On line specimen images
jmmaes at IBW.COM.NI
Mon Nov 27 19:11:15 CST 2000
Dear Thomas Lammers,
I think few people think on the case of poor countries with unreliable mail
I ask once for a couple of type of Lucanidae from California Academy of
Sciences. After asking 10 times, they finally send me the types. The package
go to Laos, then to Nicaragua. The package reach me completely crushed and
the specimens were badly damaged.
Many museum does not want to send specimens to tropical countries. Risks are
I think in case of many big beetles, and in case of butterflies and many
moths, good quality pictures could be a good solution to avoid sending
I think that collections of Linnaeus, Fabricius, Hopa, Westwood, Say, if
exists, could be put online. It would be an exceptional profit for many of
us with no money to travel to a lot of museum. The travel expenses permit
some of us in Latin America, to go each year to one place (sometimes each
two or 3 years), so most of the times Smithsonian, London, International
Congress of Entomology, no more. No money to go to 20 or 30 museums to see
jmmaes at ibw.com.ni
----- Original Message -----
From: Thomas Lammers <lammers at VAXA.CIS.UWOSH.EDU>
To: <TAXACOM at USOBI.ORG>
Sent: Monday, November 27, 2000 7:41 AM
Subject: Re: On line specimen images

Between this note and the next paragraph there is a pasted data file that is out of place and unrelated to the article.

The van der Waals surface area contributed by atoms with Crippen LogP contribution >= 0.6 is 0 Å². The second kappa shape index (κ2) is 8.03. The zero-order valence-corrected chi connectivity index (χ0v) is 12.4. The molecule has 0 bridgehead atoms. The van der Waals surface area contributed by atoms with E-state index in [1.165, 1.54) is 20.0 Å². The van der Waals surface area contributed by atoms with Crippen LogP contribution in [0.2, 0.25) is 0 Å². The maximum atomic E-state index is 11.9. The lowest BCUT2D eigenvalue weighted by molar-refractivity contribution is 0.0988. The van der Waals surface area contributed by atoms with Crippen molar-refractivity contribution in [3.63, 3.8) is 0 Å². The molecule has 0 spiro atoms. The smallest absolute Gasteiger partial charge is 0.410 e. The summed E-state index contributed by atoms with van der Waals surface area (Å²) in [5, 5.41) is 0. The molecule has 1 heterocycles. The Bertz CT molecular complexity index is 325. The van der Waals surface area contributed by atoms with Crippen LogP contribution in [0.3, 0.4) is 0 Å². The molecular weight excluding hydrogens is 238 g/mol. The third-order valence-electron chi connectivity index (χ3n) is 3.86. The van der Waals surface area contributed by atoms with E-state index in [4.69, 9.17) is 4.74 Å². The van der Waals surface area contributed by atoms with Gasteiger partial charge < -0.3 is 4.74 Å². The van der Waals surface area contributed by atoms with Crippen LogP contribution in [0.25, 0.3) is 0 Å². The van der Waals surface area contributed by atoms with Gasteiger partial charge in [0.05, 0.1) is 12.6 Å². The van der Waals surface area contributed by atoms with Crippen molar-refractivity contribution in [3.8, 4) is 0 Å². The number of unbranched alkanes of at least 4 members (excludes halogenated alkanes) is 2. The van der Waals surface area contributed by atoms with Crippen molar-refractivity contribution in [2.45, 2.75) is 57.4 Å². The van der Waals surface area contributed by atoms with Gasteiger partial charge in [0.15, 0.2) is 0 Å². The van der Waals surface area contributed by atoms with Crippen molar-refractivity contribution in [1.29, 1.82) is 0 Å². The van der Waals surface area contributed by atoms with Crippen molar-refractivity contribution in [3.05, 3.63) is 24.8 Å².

> At 09:00 AM 11/22/00 -0600, you wrote:
> >1. Are there cases in which viewing an on line image would eliminate
> >the need for borrowing the material? Are the resolution and
> >magnification of current images on line adequate?
> >2. How useful are images of types? Is the resolution of the images
> >provided by sites that currently offer photos of type specimens
> >adequate? Is the ability to zoom in on parts critical for
> >identification (such as the floral parts in angiosperms) needed?
> In botany, images *can* be very helpful. The fact that IDC sold so many
> sets of microfiche depicting historically important herbaria is evidence
> enough of this. That is not to say that every question will be answerable
> from an image, but many routine ones definitely will. Many times, it is
> not even the plant that must be seen; it is often useful just to see the
> original written label (vs. the databased transcription) to answer certain
> As for close ups, the best are those of features emphasized in the
> description, e.g., if this species was distinguished from congeners by its
> pubescence, a closeup of hairs would be logical.
> Thomas G. Lammers, Ph.D.
> Assistant Professor and Curator of the Herbarium (OSH)
> Department of Biology and Microbiology
> University of Wisconsin Oshkosh
> Oshkosh, Wisconsin 54901-8640 USA
> e-mail: lammers at uwosh.edu
> phone: 920-424-7085
> fax: 920-424-1101
> Plant systematics; classification, nomenclature, evolution, and
> biogeography of the Campanulaceae s. lat.
> "Today's mighty oak is yesterday's nut that stood his ground."
> -- Anonymous
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